When athletes screw up, they typically know they screwed up. They are told by their coaches they screwed up, they are told by their teammates about the screw-up, and their score is typically indicative of the screw-up. Getting in the car and reiterating what has already been said by three other groups serves no other purpose than to make the parents feel better(but I digress). The dad also talked about fathers having to swallow their pride when it comes to dealing with college coaches. Keep in mind when your child enters college they are considered an adult. Although, a gymnast may be daddy’s little girl, to a college coach who livelihood is dependent on winning they are adults and treated accordingly.
Honestly, my daughter didn’t enjoy the conference to any great extent, but that was fine. The goal wasn’t necessarily her enjoyment but her exposure. I am trying to lay the foundation for her future and exposure to people who have already been there is a great learning opportunity. She was eight, and I am sure she would have much more preferred being at home creating slime or watching youtube. Although she may not have enjoyed it as much as I would have liked in the long run when things get rough, I will be able to say to her “you have met several ladies that look like you and they made it so you can make it to.”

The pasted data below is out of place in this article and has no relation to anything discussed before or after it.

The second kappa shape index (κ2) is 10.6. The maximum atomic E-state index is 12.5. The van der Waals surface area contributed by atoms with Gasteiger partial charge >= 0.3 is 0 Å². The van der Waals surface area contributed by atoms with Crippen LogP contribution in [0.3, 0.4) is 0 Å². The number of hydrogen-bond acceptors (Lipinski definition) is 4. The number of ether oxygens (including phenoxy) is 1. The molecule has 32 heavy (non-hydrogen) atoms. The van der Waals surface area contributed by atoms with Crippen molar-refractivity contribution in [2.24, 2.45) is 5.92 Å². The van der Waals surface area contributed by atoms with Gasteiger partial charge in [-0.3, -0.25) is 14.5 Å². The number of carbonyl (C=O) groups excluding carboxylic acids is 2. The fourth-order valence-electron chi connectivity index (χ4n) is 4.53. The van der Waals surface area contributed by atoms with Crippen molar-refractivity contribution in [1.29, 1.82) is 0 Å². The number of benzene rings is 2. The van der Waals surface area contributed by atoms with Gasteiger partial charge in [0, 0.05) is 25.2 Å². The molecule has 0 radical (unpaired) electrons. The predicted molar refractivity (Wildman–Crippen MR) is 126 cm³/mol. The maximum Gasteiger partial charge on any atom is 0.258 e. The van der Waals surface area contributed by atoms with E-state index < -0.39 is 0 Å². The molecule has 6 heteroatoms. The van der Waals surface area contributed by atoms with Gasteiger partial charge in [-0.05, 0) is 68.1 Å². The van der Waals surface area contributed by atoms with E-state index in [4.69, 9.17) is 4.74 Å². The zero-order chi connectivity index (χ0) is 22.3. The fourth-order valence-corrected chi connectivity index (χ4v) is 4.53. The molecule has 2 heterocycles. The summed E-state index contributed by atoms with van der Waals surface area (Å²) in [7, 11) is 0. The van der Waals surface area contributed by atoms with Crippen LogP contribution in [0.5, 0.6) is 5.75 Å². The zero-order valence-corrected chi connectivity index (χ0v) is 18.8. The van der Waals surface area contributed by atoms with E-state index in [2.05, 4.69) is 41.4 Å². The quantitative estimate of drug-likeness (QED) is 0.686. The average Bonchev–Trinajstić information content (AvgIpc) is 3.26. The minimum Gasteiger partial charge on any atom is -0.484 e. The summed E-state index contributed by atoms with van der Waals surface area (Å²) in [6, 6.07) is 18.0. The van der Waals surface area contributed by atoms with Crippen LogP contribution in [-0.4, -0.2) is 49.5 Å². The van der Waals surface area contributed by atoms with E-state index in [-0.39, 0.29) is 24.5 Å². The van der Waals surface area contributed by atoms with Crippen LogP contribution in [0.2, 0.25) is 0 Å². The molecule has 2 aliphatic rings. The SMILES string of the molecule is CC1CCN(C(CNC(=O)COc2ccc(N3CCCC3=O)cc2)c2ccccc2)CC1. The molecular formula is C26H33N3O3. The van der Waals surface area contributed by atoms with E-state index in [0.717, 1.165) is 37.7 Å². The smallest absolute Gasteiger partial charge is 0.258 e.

The gymnastic drills they had the girls doing was okay. It was difficult for my daughter to commit and embrace the training because she was accustomed to being trained by a few select coaches her whole life.
Overall, it was a great conference, and I look forward to attending there this year. My only regret is that I didn’t participate on Sunday because that is when an African American gymnastics judge was speaking, and it would have been interesting to get her insight on the current standing of the sport and the politics that exist with gymnastics from a judge’s perspective.
In my opinion, Brown Girls Do Gymnastics and similar organizations are critical for African American gymnast to participate in. Learning from other people who have already “been there and done that” helps to reduce the learning curve for future gymnasts if leveraged correctly.
To learn more about Brown Girls Do Gymnastics visit : browngirlsdogymnastics.com